Welcome to the new Independent website. We hope you enjoy it and we value your feedback. Please contact us here.


Key motion lifts Ulster talks out of the trenches

Substantive negotiations on Northern Ireland's future are ready to open on Tuesday after the multi-party talks surmounted a significant hurdle. David McKittrick reports from Belfast.
The British and Irish governments and eight of the ten Northern Ireland parties last night cleared the last procedural hurdle which stood in the way of serious political negotiations. They agreed the terms of a key motion, prepared by the two governments, which is designed to catapult the talks out of the procedural trench warfare in which they have been embroiled since July 1996.

All the parties voted unanimously in a series of votes, the exception being Sinn Fein's opposition to a section on arms decommissioning. However, the development was hailed as a significant breakthrough in a joint statement from Tony Blair and the Taoiseach, Bertie Ahern.

The Prime Minister said: "I am delighted at today's agreement in Belfast to launch formally the substantive negotiations on a lasting political settlement for Northern Ireland and set up the independent commission on decommissioning. We and others have worked hard to achieve this."

David Trimble, the Ulster Unionist Party leader, said: "Sinn Fein are taking the first faltering steps towards an acceptance of partition."

Gerry Adams, Sinn Fein's president, said: "This is an historic day. There is a heavy onus on all the parties to now get down to the real and urgent business of making progress."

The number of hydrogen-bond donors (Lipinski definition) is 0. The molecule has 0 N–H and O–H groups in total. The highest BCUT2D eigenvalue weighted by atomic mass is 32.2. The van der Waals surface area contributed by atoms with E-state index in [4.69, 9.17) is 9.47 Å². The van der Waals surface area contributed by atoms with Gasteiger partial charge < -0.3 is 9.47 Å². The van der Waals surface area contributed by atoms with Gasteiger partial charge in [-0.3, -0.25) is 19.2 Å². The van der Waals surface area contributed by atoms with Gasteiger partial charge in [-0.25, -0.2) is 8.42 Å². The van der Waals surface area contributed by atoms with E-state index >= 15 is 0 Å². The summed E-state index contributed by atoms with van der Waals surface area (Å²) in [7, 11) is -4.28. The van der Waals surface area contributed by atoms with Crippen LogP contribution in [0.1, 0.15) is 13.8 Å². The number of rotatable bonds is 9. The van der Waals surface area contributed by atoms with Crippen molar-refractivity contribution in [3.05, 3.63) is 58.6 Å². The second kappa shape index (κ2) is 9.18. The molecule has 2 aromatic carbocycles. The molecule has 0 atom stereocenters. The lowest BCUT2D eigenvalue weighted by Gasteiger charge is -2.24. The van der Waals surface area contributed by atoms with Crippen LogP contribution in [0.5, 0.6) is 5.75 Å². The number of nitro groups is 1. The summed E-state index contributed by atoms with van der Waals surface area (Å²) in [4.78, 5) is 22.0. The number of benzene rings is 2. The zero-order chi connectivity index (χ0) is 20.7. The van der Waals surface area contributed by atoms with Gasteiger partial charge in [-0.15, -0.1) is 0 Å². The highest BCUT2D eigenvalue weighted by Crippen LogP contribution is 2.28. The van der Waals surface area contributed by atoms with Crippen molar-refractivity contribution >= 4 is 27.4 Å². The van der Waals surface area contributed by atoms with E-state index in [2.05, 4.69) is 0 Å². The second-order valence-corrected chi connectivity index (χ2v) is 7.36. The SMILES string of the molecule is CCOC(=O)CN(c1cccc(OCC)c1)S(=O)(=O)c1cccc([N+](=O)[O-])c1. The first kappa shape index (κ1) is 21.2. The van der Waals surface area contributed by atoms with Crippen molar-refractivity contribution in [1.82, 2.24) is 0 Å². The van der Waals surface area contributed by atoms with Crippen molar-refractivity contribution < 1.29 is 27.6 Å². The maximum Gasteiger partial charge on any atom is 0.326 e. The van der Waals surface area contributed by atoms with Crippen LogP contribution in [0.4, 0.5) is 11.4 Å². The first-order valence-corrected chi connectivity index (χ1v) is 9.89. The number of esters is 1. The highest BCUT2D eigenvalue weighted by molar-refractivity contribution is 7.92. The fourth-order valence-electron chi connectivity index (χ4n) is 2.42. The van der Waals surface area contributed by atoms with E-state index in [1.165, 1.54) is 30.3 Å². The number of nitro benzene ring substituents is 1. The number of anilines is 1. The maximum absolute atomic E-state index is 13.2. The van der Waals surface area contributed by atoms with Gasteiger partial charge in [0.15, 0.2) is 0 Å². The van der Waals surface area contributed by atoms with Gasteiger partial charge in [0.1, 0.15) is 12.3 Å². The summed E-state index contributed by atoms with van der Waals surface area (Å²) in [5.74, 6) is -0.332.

Earlier, the British government rejected an Ulster Unionist demand for the expulsion of Sinn Fein on the grounds that the party contained "unreconstructed terrorists" who remained uncommitted to principles of non-violence and democracy.

Mo Mowlam, the Secretary of State for Northern Ireland, declared that the party had not breached the six Mitchell principles. Despite protests, Mr Trimble's Ulster Unionists, accepted the ruling, having committed themselves by making it clear that they would remain in the talks process even if they lost out on the expulsion issue.

It was also announced that the Canadian general, John de Chastelein, would head the international body which is to deal with the issue of arms decommissioning in parallel with the political talks.

Opinions differed, however, on whether the issue had been effectively set aside or simply parked to be the subject of further controversy at a later stage.

The substantive negotiations have been organised into three strands dealing with the internal administration of Northern Ireland, North-South relations and over-arching relations between the United Kingdom and the Republic of Ireland.

1 Hillary Clinton will visit Belfast next month to pay tribute to the peace activist Joyce McCarten, the White House said yesterday. She will speak at the University of Ulster, which is dedicating a scholarly post to Mrs McCarten, who died last year after founding a support group for women whose children have been killed in the conflict.